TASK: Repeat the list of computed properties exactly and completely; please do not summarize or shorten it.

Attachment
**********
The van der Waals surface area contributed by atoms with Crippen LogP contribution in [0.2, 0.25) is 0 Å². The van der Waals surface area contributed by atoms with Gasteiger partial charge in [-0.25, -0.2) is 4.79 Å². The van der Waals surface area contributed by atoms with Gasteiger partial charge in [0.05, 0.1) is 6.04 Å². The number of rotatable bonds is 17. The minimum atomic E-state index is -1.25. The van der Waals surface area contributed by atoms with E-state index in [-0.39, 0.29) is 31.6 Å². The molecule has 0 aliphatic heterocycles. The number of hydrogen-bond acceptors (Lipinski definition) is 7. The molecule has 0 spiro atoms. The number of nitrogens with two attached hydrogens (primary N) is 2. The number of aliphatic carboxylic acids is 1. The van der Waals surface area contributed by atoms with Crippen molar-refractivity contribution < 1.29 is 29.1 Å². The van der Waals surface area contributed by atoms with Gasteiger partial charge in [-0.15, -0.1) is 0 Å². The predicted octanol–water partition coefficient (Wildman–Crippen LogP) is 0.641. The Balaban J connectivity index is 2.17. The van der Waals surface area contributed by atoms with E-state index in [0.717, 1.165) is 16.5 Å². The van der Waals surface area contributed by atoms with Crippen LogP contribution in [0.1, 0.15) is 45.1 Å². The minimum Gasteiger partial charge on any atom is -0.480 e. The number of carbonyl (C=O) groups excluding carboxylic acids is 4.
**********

The van der Waals surface area contributed by atoms with Crippen LogP contribution in [0.2, 0.25) is 0 Å². The van der Waals surface area contributed by atoms with Gasteiger partial charge in [-0.25, -0.2) is 4.79 Å². The van der Waals surface area contributed by atoms with Gasteiger partial charge in [0.05, 0.1) is 6.04 Å². The number of rotatable bonds is 17. The minimum atomic E-state index is -1.25. The van der Waals surface area contributed by atoms with E-state index in [-0.39, 0.29) is 31.6 Å². The molecule has 0 aliphatic heterocycles. The number of hydrogen-bond acceptors (Lipinski definition) is 7. The molecule has 0 spiro atoms. The number of nitrogens with two attached hydrogens (primary N) is 2. The number of aliphatic carboxylic acids is 1. The van der Waals surface area contributed by atoms with Crippen molar-refractivity contribution < 1.29 is 29.1 Å². The van der Waals surface area contributed by atoms with Gasteiger partial charge in [-0.15, -0.1) is 0 Å². The predicted octanol–water partition coefficient (Wildman–Crippen LogP) is 0.641. The Balaban J connectivity index is 2.17. The van der Waals surface area contributed by atoms with E-state index in [0.717, 1.165) is 16.5 Å². The van der Waals surface area contributed by atoms with Crippen LogP contribution in [0.1, 0.15) is 45.1 Å². The minimum Gasteiger partial charge on any atom is -0.480 e. The number of carbonyl (C=O) groups excluding carboxylic acids is 4.